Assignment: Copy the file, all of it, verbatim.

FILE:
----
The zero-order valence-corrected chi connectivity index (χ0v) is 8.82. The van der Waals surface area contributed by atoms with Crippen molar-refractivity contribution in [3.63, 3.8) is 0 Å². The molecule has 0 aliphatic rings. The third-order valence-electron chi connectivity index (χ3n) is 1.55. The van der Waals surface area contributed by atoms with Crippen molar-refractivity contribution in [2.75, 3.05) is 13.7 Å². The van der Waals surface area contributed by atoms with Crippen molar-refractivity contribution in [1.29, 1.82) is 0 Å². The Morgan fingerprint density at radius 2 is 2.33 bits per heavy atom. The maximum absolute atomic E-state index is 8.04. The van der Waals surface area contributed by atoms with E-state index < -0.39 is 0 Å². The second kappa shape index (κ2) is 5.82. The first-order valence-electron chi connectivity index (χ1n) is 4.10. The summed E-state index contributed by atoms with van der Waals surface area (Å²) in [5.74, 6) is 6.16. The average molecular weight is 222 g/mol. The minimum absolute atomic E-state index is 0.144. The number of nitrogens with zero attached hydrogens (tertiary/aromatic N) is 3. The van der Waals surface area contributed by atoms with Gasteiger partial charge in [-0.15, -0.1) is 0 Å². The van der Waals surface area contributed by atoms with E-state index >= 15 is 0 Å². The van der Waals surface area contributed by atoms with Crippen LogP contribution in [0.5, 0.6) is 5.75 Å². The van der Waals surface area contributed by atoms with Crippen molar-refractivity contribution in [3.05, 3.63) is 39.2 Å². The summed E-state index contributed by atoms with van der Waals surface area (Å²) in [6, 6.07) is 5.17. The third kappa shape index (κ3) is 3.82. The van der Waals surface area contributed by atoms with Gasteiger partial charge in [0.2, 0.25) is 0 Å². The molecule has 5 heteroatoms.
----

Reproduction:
The zero-order valence-corrected chi connectivity index (χ0v) is 8.82. The van der Waals surface area contributed by atoms with Crippen molar-refractivity contribution in [3.63, 3.8) is 0 Å². The molecule has 0 aliphatic rings. The third-order valence-electron chi connectivity index (χ3n) is 1.55. The van der Waals surface area contributed by atoms with Crippen molar-refractivity contribution in [2.75, 3.05) is 13.7 Å². The van der Waals surface area contributed by atoms with Crippen molar-refractivity contribution in [1.29, 1.82) is 0 Å². The Morgan fingerprint density at radius 2 is 2.33 bits per heavy atom. The maximum absolute atomic E-state index is 8.04. The van der Waals surface area contributed by atoms with E-state index < -0.39 is 0 Å². The second kappa shape index (κ2) is 5.82. The first-order valence-electron chi connectivity index (χ1n) is 4.10. The summed E-state index contributed by atoms with van der Waals surface area (Å²) in [5.74, 6) is 6.16. The average molecular weight is 222 g/mol. The minimum absolute atomic E-state index is 0.144. The number of nitrogens with zero attached hydrogens (tertiary/aromatic N) is 3. The van der Waals surface area contributed by atoms with Gasteiger partial charge in [-0.15, -0.1) is 0 Å². The van der Waals surface area contributed by atoms with E-state index >= 15 is 0 Å². The van der Waals surface area contributed by atoms with Crippen LogP contribution in [0.5, 0.6) is 5.75 Å². The van der Waals surface area contributed by atoms with Crippen molar-refractivity contribution in [3.05, 3.63) is 39.2 Å². The summed E-state index contributed by atoms with van der Waals surface area (Å²) in [6, 6.07) is 5.17. The third kappa shape index (κ3) is 3.82. The van der Waals surface area contributed by atoms with Gasteiger partial charge in [0.2, 0.25) is 0 Å². The molecule has 5 heteroatoms.